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‘Tough Mudder’ is a grueling test, a growing business

SENECA, Ill. — Every participant in the Tough Mudder obstacle course is shocked to be here.


Greg Perko was crawling through the mud when he got hit with 10,000 volts from one of the dozens of live wires dangling from the “Electric Eel” obstacle.

“Pow! It zapped me right across the head, and I thought I got hit with a two-by-four,” says Perko, a Chicago-area salesman who is one of 16,000 participants here on a recent May weekend.

“I started seeing stars.”

Meanwhile, organizers are making money out of mud. Obstacle endurance events are among the fastest-growing sports businesses in the world.


“We’re all stuck in corporate offices all day long, and it’s a good way to let your hair down,” says the wiry Perko, who was celebrating his 50th birthday with his 19-year-old son. “Maybe we were all deprived with our sandboxes when we were children and this is our outlet.”

Last year, there were 1.5 million US participants in just the three largest obstacle companies: Tough Mudder (the largest), Spartan Race, and Warrior Dash.

There was no joy in mudville for this competitor, because the “Electric Eel” obstacle features dangling wires that give off powerful shocks.Stan Grossfeld/Globe Staff

Tough Mudder revenues jumped from $2 million in 2010 to a projected $115 million-plus this year. Not bad for a Harvard Business School student named Will Dean, whose business paper didn’t even make the finals of a competition in graduate school.

This year, Tough Mudder will host 53 events in the US, Canada, Great Britain, Australia, and Germany. This weekend, Tough Mudder will invade the Gunstock Mountain Resort in Gilford, N.H.

Tough Mudder calls itself a challenge and not a race. The 10- to 12-mile course includes two dozen obstacles designed by British Special Forces. This makes it as different from a marathon as Paris Hilton is from Parris Island.

The obstacles are humorous in name only. There’s the “Arctic Enema,” where participants have to submerge into a muddy dumpster filled with thousands of ice cubes.


At the “Electric Eel,” it’s a mixed bag of screams, swears, and swagger.

One man adopts a Gandhi-like mantra, repeating, “Pain is temporary,” over and over as he gets zapped. A teenager yells, “Don’t tase me, bro,” as he sloshes among the live wires. Another woman simply stops in the middle of the mud pit, screaming and frozen in fear, until they shut off the electricity. She escapes but she doesn’t quit.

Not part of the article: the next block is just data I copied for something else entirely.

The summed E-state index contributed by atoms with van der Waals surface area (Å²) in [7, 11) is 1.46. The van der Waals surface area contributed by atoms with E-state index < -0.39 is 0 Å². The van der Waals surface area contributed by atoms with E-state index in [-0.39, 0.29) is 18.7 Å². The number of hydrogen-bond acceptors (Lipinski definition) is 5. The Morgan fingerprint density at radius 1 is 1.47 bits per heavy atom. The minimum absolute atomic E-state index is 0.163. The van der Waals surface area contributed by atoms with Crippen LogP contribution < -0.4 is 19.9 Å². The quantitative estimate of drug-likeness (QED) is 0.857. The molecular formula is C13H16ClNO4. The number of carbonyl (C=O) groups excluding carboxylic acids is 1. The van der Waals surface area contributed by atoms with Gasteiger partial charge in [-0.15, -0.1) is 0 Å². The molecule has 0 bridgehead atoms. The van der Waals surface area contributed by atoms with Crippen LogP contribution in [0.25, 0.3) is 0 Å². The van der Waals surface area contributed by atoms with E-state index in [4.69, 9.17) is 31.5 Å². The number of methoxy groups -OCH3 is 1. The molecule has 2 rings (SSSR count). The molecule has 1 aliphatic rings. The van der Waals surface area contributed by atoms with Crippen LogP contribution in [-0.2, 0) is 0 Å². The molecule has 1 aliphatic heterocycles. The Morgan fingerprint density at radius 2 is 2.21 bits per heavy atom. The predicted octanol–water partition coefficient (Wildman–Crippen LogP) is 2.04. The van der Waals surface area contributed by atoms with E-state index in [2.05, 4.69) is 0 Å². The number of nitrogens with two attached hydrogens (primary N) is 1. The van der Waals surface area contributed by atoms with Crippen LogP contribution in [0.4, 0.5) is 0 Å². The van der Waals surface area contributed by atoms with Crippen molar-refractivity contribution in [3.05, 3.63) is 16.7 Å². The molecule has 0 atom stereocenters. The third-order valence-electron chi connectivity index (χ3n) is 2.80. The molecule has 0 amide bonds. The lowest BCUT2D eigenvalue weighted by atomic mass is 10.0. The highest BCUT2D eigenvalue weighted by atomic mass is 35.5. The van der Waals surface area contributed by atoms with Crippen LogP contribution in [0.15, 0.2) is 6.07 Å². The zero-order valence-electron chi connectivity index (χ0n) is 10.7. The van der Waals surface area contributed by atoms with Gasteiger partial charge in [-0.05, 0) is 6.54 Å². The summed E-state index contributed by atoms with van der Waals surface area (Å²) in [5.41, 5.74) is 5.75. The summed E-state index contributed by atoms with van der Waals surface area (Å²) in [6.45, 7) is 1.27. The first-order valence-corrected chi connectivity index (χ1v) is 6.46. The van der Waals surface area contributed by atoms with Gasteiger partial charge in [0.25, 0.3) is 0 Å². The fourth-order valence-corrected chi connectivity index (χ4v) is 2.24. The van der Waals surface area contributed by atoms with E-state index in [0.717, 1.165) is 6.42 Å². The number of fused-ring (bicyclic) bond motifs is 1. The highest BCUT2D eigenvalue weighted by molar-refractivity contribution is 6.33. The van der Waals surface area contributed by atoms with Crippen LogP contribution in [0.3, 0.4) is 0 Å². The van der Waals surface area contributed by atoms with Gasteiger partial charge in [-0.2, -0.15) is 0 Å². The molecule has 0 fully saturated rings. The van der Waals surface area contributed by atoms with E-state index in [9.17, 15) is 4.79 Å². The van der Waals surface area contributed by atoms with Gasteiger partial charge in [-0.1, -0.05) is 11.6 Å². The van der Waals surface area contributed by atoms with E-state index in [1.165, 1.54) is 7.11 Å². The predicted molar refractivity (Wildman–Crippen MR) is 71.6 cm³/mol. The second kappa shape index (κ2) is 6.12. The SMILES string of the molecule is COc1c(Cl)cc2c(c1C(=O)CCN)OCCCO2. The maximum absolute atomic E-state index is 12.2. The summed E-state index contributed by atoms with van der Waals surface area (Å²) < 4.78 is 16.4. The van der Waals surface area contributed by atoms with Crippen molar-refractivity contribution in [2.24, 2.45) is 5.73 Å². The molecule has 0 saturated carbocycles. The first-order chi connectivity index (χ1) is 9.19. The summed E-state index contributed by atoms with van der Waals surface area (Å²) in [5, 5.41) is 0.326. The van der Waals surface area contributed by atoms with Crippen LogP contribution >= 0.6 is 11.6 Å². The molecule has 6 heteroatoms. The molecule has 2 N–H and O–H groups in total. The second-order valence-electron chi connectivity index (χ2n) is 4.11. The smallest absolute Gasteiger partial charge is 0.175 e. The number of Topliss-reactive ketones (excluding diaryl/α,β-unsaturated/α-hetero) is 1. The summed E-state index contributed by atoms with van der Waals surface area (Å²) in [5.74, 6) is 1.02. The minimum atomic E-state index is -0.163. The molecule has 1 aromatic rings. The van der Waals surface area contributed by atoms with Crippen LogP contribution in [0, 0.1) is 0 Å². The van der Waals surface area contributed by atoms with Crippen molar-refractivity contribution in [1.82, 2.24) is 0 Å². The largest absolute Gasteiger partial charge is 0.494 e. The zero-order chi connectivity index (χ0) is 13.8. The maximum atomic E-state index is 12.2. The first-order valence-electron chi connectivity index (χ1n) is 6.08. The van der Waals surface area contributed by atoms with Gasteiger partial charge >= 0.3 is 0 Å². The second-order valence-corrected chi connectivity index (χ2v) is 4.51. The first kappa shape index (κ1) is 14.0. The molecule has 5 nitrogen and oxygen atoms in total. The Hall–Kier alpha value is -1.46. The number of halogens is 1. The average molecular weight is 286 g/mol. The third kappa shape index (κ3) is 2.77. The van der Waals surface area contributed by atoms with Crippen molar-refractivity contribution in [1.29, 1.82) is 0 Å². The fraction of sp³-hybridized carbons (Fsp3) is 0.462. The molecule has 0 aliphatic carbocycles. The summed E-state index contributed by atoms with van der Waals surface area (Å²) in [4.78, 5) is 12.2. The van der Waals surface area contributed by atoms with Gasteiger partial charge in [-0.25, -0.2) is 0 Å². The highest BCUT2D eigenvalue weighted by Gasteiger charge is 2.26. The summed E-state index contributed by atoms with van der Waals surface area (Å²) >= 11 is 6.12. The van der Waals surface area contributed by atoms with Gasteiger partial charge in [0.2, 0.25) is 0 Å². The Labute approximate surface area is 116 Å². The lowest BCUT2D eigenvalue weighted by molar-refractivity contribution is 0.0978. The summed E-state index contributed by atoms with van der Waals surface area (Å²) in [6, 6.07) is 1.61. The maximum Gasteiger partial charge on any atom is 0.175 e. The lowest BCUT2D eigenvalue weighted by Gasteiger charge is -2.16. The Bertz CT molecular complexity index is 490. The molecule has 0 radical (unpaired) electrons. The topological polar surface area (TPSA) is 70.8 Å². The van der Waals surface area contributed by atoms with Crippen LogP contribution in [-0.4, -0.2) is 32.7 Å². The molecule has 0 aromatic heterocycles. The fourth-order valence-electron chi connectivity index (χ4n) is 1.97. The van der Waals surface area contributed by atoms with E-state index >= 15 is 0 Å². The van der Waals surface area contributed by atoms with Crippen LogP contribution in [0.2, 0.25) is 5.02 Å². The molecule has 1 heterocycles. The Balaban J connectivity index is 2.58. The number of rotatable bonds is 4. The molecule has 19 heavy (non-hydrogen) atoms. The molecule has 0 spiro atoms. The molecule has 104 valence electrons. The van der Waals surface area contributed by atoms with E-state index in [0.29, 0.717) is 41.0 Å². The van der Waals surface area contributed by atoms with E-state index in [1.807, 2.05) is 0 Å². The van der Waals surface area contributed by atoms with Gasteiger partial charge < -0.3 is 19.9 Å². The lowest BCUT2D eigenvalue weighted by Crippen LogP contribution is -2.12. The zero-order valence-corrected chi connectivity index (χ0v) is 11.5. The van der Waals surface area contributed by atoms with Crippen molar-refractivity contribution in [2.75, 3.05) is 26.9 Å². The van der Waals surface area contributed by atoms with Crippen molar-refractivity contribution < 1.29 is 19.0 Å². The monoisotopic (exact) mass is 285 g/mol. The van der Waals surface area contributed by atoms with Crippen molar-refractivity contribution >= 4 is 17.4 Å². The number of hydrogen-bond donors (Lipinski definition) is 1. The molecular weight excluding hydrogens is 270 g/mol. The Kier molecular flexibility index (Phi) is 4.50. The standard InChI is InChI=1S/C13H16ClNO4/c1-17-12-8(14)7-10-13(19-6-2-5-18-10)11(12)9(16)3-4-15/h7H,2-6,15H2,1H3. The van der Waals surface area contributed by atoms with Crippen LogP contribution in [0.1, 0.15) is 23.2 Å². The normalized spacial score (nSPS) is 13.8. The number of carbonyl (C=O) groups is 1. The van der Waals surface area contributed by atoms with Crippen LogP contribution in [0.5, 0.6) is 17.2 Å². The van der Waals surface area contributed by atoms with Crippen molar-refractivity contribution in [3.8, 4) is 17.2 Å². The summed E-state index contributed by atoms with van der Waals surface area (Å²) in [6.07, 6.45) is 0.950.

Participants must sign a four-page “Waiver of Death” and pay up to $180 to join in. Tough Mudder claims to be “probably the toughest event on the planet.” But despite the drill sergeant at the beginning and the pumped-up chants of “hoo-rah,” they let you skip obstacles.

Skip, yes; complain, no. One of the pledges competitors make before the start is: “I do not whine — children whine.”

There is a costume contest before the race and a rock band performs afterward. At the start, participants can get free mullet haircuts and Wheaties, with a choice of milk.

“Would you like that muddy?” says the Wheaties girl pouring the chocolate milk.

Everyone who finishes — that’s 78 percent of entrants — gets a coveted orange Tough Mudder headband and a free beer.

A Tough Mudder competitor reacted to jumping into the bucket the company calls the "Arctic Enema."Stan Grossfeld/Globe Staff

Marketing is key. Tough Mudder started out spending $8,000 in advertising on Facebook. It now has 3.3 million likes on Facebook.

But not everybody likes it.

Tough Mudder paid a $725,000 settlement to the owners of British-based Tough Guy, who claimed the British-born Dean stole their intellectual property and misled them while doing a Harvard Business School paper.


There was more bad news in April. Avishek Sengupta, 28, of Ellicott City, Md., accidentally drowned at the “Walk The Plank” obstacle at a Tough Mudder held in West Virginia.

The obstacle courses are unregulated, although Tough Mudder representatives say safety is their top priority. On a recent Saturday morning, at least a dozen Mudders had to be assisted by rescuers with flotation devices after leaping from the “Walk The Plank’s” 15-foot wall into 15 feet of muddy water. All continued after being cheered on by others.

Eighty percent of participants enter as part of a team. That may be the secret to their success: No Mudder is Left Behind.

“It’s a group effort,” says Mike Durkin, long, lean, and sipping a Dos Equis at the finish. “You need a buddy, you need help with some of the obstacles. You’ve got to carry a friend for the ‘Wounded Warrior Carry.’

“You can’t do it alone.”

Stan Grossfeld can be reached at grossfeld@globe.com.